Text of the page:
Students who braced themselves for a solemn litany of medical problems from the panel were in for a surprise. It wasn't just what the visitors said that made an impression, but how they said it.
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The group offered the students advice, telling the doctors-to-be to look at their patients instead of typing notes into a computer, take more time with older patients and answer their questions.
"Having to see so many patients a day is tragic," said Simon Ostrach, 92, a professor emeritus of engineering at Case, who recalled being rushed through an appointment with an orthopedic surgeon who did little for "excruciating pain" after his hip replacement.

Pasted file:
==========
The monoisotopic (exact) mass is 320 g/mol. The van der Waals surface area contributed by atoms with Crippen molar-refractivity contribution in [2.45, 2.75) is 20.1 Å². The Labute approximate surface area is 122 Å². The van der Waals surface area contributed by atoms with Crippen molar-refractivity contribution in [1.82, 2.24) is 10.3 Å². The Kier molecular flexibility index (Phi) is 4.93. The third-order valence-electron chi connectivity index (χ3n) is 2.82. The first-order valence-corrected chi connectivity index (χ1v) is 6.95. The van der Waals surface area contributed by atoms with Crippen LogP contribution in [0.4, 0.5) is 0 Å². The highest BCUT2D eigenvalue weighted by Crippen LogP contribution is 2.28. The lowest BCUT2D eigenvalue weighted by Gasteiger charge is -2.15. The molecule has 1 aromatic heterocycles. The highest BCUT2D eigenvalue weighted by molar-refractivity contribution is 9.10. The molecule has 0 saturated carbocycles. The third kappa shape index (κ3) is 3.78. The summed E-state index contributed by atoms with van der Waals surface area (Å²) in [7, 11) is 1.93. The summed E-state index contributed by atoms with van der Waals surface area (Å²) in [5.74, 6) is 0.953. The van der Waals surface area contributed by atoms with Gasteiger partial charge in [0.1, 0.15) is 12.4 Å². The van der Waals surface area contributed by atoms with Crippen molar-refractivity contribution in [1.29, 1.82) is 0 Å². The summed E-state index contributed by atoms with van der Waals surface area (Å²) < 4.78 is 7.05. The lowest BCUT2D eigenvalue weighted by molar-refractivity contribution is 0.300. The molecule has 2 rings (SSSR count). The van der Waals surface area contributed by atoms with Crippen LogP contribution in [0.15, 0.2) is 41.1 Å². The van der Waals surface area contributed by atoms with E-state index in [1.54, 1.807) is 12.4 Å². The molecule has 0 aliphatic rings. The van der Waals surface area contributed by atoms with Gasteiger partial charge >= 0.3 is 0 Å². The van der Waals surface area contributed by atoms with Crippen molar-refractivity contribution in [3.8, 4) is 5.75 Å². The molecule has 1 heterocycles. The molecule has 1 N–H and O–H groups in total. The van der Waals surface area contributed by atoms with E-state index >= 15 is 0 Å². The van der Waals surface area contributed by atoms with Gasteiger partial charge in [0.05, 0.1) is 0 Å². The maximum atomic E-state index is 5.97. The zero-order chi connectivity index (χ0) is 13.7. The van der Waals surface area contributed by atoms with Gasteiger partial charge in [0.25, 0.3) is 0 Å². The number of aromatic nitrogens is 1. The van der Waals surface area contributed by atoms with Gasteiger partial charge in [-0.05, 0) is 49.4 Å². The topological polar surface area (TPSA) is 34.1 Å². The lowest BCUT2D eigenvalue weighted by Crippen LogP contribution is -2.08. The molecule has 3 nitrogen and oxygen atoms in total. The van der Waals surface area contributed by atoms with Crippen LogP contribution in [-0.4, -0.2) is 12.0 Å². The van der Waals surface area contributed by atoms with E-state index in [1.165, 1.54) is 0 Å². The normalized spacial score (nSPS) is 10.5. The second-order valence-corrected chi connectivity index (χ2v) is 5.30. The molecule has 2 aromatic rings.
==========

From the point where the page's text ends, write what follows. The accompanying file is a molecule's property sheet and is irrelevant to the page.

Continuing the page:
When it was her turn, Likover pushed back her chair, stood up and had no need for the microphone she was offered.
"Getting old is a question of being able to adapt to your changing life situation, having a little less energy, not being quite as healthy as you were before," said Likover, a retired social worker. Four years ago, she was hospitalized twice for congestive heart failure until she learned how to manage the disease through diet. She also has an occasional irregular heartbeat and only recently began walking with a cane. She swims at least three times a week, serves on several committees addressing seniors' issues and is a Jon Stewart fan because "getting a laugh every day is very, very helpful."
Likover told students: "I have lived a very good and hopefully useful life and death does not concern me. It is going to happen. And I think that kind of outlook, not worrying about every little ache and pain, makes a big difference and a very happy life."